Question: Just a follow-up to his question, just want to make sure -- is this a follow up to the Madrid Conference that was organized by the Saudis? This, of course, is being organized by the President of the General Assembly, but is it basically a follow-up to that conference?
Spokesperson: It is not basically a follow-up. It is part of the different initiatives at the level of the UN…
Question: At that conference, they had two resolutions that said they’d ask the UN to hold this conference.
Spokesperson: Correct. And you will see in the letter of the President of the General Assembly, he refers to that. But, at that meeting, they asked the General Assembly to decide whether they wanted to have this meeting, and then it was discussed at the General Assembly and the Member countries decided to have it.
Question: Is it also the understanding of the President of the General Assembly that one of the objectives will be a greater understanding between the Arabs and the Israelis in the creation of a [inaudible] Palestinian State? Is that the understanding of what they want to do?
Spokesperson: I can tell you what the understanding of the President of the General Assembly is, and this is going to be the final question, because I don’t want to keep our guest waiting anymore. As I said before, the President of the General Assembly sees that we should go above the dialogue as such of religions and it should not be a dialogue just about religion. It should be a meeting about the values that we have, the different cultures, religions and all the other ethical traditions that we have, from Confucius to Karl Marx. And that we use all those values in this crisis to make sure that we work together with all those shared values in the crisis we are having ahead of us. And he believes it’s a very good time to really go in-depth into those values that we all share (inaudible) from religious, from cultural, or whether they are ethical traditions, to work together to try to resolve the challenges of the world that we have.
Question: Have world leaders scheduled press conferences yet that you know of?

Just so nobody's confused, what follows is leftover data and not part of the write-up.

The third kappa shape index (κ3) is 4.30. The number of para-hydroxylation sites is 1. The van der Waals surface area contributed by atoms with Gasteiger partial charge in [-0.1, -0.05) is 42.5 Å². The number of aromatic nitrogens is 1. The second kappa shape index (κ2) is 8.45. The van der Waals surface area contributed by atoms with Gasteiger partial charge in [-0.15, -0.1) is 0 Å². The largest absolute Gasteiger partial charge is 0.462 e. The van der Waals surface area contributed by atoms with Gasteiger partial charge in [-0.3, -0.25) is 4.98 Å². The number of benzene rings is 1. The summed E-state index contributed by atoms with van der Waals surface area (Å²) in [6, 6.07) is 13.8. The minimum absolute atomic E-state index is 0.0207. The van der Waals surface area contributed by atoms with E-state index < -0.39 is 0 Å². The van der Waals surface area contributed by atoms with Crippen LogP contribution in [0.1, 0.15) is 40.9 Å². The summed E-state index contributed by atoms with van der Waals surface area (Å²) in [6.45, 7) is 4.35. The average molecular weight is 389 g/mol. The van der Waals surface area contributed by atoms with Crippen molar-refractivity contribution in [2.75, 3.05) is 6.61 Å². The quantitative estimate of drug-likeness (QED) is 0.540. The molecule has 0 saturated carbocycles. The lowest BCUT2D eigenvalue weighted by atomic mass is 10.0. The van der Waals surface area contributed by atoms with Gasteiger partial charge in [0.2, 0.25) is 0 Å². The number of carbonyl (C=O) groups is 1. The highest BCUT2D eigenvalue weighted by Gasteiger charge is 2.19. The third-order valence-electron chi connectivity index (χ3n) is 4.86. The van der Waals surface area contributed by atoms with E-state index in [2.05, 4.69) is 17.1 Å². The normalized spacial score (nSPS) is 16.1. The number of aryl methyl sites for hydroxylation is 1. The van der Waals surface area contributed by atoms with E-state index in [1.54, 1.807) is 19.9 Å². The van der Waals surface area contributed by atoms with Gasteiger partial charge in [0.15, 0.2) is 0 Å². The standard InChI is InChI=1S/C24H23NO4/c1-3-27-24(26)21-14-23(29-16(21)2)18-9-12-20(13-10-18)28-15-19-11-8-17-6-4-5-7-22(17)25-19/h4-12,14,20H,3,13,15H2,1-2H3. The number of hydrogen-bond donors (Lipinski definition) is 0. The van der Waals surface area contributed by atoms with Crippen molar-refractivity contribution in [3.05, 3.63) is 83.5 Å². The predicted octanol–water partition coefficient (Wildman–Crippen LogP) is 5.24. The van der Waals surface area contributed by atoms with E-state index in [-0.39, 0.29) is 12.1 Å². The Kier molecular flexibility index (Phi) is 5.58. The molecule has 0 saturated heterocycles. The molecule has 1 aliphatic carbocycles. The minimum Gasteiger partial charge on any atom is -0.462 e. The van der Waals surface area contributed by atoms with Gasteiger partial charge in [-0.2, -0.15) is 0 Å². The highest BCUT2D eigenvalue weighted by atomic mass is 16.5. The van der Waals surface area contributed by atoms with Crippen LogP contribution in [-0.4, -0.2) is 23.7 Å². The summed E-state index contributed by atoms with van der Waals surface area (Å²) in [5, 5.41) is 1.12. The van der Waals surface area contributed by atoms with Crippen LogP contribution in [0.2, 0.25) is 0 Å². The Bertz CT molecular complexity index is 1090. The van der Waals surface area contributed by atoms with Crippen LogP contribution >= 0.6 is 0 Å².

Spokesperson: There is going to be a press conference tomorrow by the President of the General Assembly, prior to the meeting. And then we will have a stakeout during the meeting. As for practical issues, as Michèle said before, we are going to have now, a briefing by Gary Fowlie and you will have more information on the practical details on how you will be able to interact, from the media point of view, with the different leaders. The very last question, Matthew.
Question: A non-religious question, and I’m sorry to Mr. Martin. But I’m asking because there’s a meeting this afternoon in which the Secretary-General is going to brief the General Assembly Members on the Congo and other issues. Well first, is the meeting open, if not, why is it not open? And is there going to be some summary given? Can the members ask the Secretary-General questions about his approach to the Congo, is this a way for Member States not on the Security Council to have some input into the UN strategy in the Congo?
Spokesperson: It is a closed meeting because you know the rules -– the countries decide amongst themselves whether they want to have it open or closed. So this is a closed meeting where the Secretary General is going to be briefing about his latest trips.
Secretary-General’s Spokesperson: I would just like to add that the Secretary-General himself will be here, too.
Question: I guess it’s more this idea that when States ask him questions, is it a one-way street, or a two-way street?
Secretary-General’s Spokesperson: An interactive dialogue.
Spokesperson: And I was going to add that, after the meeting tomorrow, you’re going to have both the Secretary-General here, as Michèle has already announced, and the President of the General Assembly, on the meeting on the culture of peace. That was the last question?
Question: It’s the same question, do either of these two provide a summary of what questions countries asked?
Spokesperson: Yes, I assume we can.